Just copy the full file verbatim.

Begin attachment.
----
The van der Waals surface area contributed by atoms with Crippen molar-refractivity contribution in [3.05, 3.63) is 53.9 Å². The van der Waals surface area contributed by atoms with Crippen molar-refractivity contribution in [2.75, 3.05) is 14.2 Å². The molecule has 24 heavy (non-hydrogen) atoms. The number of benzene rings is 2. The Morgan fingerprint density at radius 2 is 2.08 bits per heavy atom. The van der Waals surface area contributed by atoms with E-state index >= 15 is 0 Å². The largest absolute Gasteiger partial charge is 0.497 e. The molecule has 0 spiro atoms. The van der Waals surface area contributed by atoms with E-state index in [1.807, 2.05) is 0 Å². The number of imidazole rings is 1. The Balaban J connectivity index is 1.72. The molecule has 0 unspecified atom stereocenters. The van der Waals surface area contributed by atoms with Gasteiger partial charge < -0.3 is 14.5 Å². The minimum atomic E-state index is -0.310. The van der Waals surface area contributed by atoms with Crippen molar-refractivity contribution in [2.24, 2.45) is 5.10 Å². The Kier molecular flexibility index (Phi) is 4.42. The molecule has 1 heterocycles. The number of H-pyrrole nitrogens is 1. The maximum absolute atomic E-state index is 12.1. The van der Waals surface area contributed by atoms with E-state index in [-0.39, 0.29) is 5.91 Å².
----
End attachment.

The van der Waals surface area contributed by atoms with Crippen molar-refractivity contribution in [3.05, 3.63) is 53.9 Å². The van der Waals surface area contributed by atoms with Crippen molar-refractivity contribution in [2.75, 3.05) is 14.2 Å². The molecule has 24 heavy (non-hydrogen) atoms. The number of benzene rings is 2. The Morgan fingerprint density at radius 2 is 2.08 bits per heavy atom. The van der Waals surface area contributed by atoms with E-state index >= 15 is 0 Å². The largest absolute Gasteiger partial charge is 0.497 e. The molecule has 0 spiro atoms. The van der Waals surface area contributed by atoms with E-state index in [1.807, 2.05) is 0 Å². The number of imidazole rings is 1. The Balaban J connectivity index is 1.72. The molecule has 0 unspecified atom stereocenters. The van der Waals surface area contributed by atoms with Gasteiger partial charge < -0.3 is 14.5 Å². The minimum atomic E-state index is -0.310. The van der Waals surface area contributed by atoms with Crippen molar-refractivity contribution in [2.24, 2.45) is 5.10 Å². The Kier molecular flexibility index (Phi) is 4.42. The molecule has 1 heterocycles. The number of H-pyrrole nitrogens is 1. The maximum absolute atomic E-state index is 12.1. The van der Waals surface area contributed by atoms with E-state index in [-0.39, 0.29) is 5.91 Å².